On Tuesday, Microsoft launched the Bing Political Index, an informational box that will appear when users access the site through a direct link, Bing.com/elections. But a candidate-specific box will also appear when users begin searching for that candidate’s name, such as “Donald Trump”.
The site lists the candidates alphabetically by name in a horizonal carousel, with candidates who have withdrawn from the race (Bobby Jindal, at press time) at the end. Bing breaks down each candidate by their position on the issues, a timeline of key quotes and events, how the candidate has fared on Twitter or Bing by number of queries, and, finally, a general biographical overview complete with funding numbers.
Why this matters: It seems a little condescending to boil each candidate’s viewpoint on a given issue down to a numerical score—though, if you try to follow the twists, turns, and quotes from each candidate on a daily basis, it begins to make a bit more sense. Voters start to tune in as the primaries draw closer, and the political winds can dramatically shift, and fast. One example: though Donald Trump is considered to be the de facto front-runner for the GOP nomination at this stage of the game, FiveThirtyEight.com considers him to be an absolute non-entity, considering his lack of endorsements from established politicians. Soon, we’ll know who was right.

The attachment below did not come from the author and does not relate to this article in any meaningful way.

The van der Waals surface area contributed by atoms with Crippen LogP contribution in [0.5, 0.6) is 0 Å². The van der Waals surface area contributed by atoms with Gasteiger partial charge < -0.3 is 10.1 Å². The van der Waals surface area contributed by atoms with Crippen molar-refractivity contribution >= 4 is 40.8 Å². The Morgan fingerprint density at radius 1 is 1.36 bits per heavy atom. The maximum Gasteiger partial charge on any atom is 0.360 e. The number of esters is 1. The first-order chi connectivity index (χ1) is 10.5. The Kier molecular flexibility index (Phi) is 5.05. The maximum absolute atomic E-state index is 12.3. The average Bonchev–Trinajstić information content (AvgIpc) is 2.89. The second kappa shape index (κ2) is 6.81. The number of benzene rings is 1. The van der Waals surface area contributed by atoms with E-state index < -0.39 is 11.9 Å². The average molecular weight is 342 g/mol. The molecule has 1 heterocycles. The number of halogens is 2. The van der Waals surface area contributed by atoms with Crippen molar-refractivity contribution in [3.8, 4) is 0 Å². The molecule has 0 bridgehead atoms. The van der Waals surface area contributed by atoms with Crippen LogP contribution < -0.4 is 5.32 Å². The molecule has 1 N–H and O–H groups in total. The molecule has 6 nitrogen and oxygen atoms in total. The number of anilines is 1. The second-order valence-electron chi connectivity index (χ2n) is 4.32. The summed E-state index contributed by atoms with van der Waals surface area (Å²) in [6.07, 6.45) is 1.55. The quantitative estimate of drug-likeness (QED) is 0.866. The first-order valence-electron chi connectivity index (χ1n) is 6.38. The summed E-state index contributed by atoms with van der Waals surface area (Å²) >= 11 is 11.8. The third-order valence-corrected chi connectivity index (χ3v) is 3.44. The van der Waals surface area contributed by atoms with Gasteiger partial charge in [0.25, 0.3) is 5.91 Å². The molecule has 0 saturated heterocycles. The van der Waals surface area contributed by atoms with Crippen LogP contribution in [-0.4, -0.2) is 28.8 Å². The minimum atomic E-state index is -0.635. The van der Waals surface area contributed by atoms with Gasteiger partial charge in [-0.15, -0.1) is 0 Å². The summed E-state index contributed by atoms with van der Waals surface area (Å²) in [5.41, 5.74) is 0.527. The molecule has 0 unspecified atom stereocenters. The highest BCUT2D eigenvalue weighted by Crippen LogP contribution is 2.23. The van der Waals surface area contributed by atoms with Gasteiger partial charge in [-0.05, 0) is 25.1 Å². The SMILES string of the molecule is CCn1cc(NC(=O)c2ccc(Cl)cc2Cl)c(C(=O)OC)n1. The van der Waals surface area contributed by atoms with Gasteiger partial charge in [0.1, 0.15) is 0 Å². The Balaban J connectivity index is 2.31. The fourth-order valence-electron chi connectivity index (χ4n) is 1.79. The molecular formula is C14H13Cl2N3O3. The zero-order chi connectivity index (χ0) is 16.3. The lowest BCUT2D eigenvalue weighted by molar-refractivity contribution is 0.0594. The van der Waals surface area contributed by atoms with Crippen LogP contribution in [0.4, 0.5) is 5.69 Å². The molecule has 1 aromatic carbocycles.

Most of the site is devoted to what Bing calls the “Bing Political Index” (BPI), a relative position on abortion, tax reform, environmental policy, gun control, health care, and more. The comparison, according to Bing, relies on two scores— a “Candidate Score,” derived from issue analysis work done by ontheissues.org, and a “Public Score,” the public’s consensus on a given issue, using data collected by the Bing Predicts team and its predictive learning algorithms. Each BPI score will be updated on a monthly basis, reflecting the evolving positions of the public and each of the candidates.
By default, each candidate is compared against the Public Index across a variety of issues. Users can also compare each candidate to another. Alternatively, users can track a given issue, and see where each of them stands on it. And if you’d like, you can take a short quiz designed by Ontheissues.org to determine how you lean on each issue—then find the candidate who is most aligned with your views.
Bing, however, has developed a reputation for its “Bing Predicts” algorithms, which have had varying degrees of success. In the knockout rounds of the last World Cup, Bing correctly predicted the outcomes of each match, including the final; Bing didn’t fare nearly as well in last year’s NBA playoffs, with just 61.7 percent accuracy, according to its own estimates. Bing has also predicted the winners of reality programs such as Dancing With the Stars (95 percent) and The Voice (85 percent) whose outcomes are at least partially determined by social media.
As for the 2014 midterm elections, Bing claimed to be 97 percent accurate in predicting the outcome of the Senate races, 96 percent accurate for the House, and 89 percent accurate in predicting the various governors.
Not surprisingly, Bing will throw its hat in the 2016 elections, a spokeswoman confirmed. “Microsoft will be coming out with predictions in the coming months,” she said in an email.
Bing will contend with traditional pollsters and gurus, such as Nate Silver, who correctly predicted the winner of the presidential election in each of the 50 states. Silver now somewhat inexplicably works for ESPN.